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  36. Michael Owen (2006). Conflict and Convergence: The Ethics Review of Action Research. [REVIEW] Journal of Academic Ethics 4 (1-4):61-75.score: 30.0
    The article is based on the author’s experience as an administrator of three primarily social science institutional review boards (IRBs) to which researchers presented research protocols that purported to be minimal risk studies of teacher practice where the “teacher–researcher” was the “research subject.” Recently, educational, social, and behavioral science researchers encounter many problems with regard to their methodologies and the oversight mandate of the IRBs. There is a divergence between the IRB’s role and assumed bio-clinical predisposition and the ability of (...)
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  37. G. E. L. Owen (1952). New Books. [REVIEW] Mind 61 (242):289-290.score: 30.0
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  38. Austin Duncan-Jones, G. B. Keene, G. C. J. Midgley, Karl Britton, G. E. L. Owen, H. D. Lewis, Edna Daitz, J. L. Ackrill, Martha Kneale, Frederick C. Copleston, J. O. Urmson, J. P. Corbett & R. I. Aaron (1953). New Books. [REVIEW] Mind 62 (246):259-288.score: 30.0
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  39. David Owen (1999). Cultural Diversity and the Conversation of Justice: Reading Cavell on Political Voice and the Expression of Consent. Political Theory 27 (5):579-596.score: 30.0
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  40. David Owen (2003). Editorial Foreword. Journal of Nietzsche Studies 26 (1):3-3.score: 30.0
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  41. David Owen (2005). On Failing to Be Agents: Freedom, Servitude, and the Concept of “the Weak” in Nietzsche's Practical Philosophy. Philosophical Topics 33 (2):139-159.score: 30.0
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  42. E. T. Owen (1948). The Illusion of Thought. Journal of Philosophy 45 (19):505-511.score: 30.0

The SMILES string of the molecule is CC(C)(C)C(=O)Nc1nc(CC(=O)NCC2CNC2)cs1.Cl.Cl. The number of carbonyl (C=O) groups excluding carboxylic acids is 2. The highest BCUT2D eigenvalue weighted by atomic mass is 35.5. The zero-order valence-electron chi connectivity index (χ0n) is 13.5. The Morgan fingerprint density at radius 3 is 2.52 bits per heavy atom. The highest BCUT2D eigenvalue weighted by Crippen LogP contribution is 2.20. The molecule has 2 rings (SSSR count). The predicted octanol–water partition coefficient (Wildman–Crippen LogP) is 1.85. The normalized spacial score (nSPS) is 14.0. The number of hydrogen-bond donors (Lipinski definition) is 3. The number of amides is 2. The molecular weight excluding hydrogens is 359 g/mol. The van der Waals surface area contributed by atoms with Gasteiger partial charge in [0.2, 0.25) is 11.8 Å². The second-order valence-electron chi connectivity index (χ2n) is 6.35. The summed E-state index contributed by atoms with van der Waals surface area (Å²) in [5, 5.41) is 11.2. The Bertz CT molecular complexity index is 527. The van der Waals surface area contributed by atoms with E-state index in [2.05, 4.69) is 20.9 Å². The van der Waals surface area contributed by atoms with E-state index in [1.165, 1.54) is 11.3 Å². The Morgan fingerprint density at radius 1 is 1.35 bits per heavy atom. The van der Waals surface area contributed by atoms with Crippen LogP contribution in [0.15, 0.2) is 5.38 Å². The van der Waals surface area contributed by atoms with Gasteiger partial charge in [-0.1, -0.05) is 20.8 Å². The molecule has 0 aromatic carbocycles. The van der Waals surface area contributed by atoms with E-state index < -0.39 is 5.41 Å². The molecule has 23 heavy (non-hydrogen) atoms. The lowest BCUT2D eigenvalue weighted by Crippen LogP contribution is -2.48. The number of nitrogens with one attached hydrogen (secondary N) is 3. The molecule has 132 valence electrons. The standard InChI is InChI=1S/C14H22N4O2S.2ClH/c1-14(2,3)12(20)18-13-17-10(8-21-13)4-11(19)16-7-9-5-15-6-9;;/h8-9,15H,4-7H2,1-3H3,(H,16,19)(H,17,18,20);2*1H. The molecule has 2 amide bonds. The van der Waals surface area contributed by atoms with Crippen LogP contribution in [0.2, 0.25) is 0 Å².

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  43. Robert Bishop Owen (1916). The Predicates Real and Unreal. Journal of Philosophy, Psychology and Scientific Methods 13 (12):322-325.score: 30.0
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  44. J. N. Findlay, T. D. Weldon, Stuart Hampshire, David Hamlyn, Stephen Toulmin, G. E. L. Owen, Bernard Mayo & Robert Thomson (1952). New Books. [REVIEW] Mind 61 (242):276-295.score: 30.0
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  45. Valerie Owen (1966). Book Reviews. [REVIEW] British Journal of Aesthetics 6 (2):208-a-208.score: 30.0
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  46. Peter Owen (1967). Book Reviews. [REVIEW] British Journal of Aesthetics 7 (4):399-400.score: 30.0
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  47. Peter Owen (1970). Book Reviews. [REVIEW] British Journal of Aesthetics 10 (4):399-400.score: 30.0
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  48. Peter Owen (1972). Book Reviews. [REVIEW] British Journal of Aesthetics 12 (3):399-400.score: 30.0
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  49. Peter Owen (1973). Book Reviews. [REVIEW] British Journal of Aesthetics 13 (1):399-400.score: 30.0
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  50. Peter Owen (1976). Book Reviews. [REVIEW] British Journal of Aesthetics 16 (2):399-400.score: 30.0